I watched this because I'm a big fan of Cumtown and I couldn't miss a movie with Stavros Halkias in it. He plays a cult leader who uses a small group of door-to-door salesmen to spread his influence. His performance isn't great but also isn't entirely unrealistic. He distinctly reminds me of an uncharismatic schizophrenic sleazeball I found on YouTube once, who both claimed to be Jesus and tried to prove that the world is inside-out. It's not your typical cult leader performance, as far as my exposure to cult-related films goes, but Stav's performance does fit. He has his great moments.
The rest of the movie is serviceable, and I found most of the jokes funny. The whole thing felt pretty simple and very utilitarian, with no remarkable cinematography, a handful of good sight gags, and one bit of editing that stood out to me (in the "my boss is too busy to talk with you" bit).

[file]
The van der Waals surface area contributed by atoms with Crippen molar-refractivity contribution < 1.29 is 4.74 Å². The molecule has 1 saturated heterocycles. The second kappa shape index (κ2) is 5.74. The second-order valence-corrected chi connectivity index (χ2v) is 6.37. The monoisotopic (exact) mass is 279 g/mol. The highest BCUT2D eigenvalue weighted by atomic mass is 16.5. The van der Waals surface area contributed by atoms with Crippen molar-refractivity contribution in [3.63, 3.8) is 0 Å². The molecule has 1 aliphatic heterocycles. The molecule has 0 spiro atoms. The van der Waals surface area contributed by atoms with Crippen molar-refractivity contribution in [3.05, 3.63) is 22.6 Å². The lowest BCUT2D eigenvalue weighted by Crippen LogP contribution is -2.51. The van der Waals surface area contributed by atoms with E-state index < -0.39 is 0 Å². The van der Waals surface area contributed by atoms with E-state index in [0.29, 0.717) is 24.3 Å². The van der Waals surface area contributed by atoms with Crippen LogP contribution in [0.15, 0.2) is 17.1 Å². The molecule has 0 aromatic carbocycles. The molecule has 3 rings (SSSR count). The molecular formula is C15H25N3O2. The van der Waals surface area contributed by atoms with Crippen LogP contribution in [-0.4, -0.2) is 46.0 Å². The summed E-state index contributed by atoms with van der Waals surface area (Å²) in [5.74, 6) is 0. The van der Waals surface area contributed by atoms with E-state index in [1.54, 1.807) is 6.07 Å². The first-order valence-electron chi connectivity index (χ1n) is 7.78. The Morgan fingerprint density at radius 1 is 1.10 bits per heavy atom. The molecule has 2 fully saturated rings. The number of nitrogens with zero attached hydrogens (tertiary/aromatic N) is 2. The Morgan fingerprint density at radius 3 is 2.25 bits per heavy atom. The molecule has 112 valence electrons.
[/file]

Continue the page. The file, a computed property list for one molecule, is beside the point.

The actors generally do a fine job, and some of them have great chemistry together, but I didn't realize until the movie was over that any of them were also comedians. Having looked them up afterward, I feel like there was a lot of wasted potential in this movie. I don't know how good they all are at standup, but I figure they've gotta be more lively and charismatic than they are here. The movie is pretty down-to-earth when I feel like it could go crazy and be more memorable if it relied more on improv and other input from its cast. But maybe it did, and the lead actors still ended up creating something that feels pretty conventional anyway.
If you're interested in Salesmen, it's probably because you recognize at least one of the comedians listed among its cast. If that's the case, then I'd recommend giving it a peek. It probably won't be as exciting as their standup routines, but it still tells a fun story with a handful of good jokes. It's fine!
3 out of 5 found this helpful.
Was this review helpful? Sign in to vote.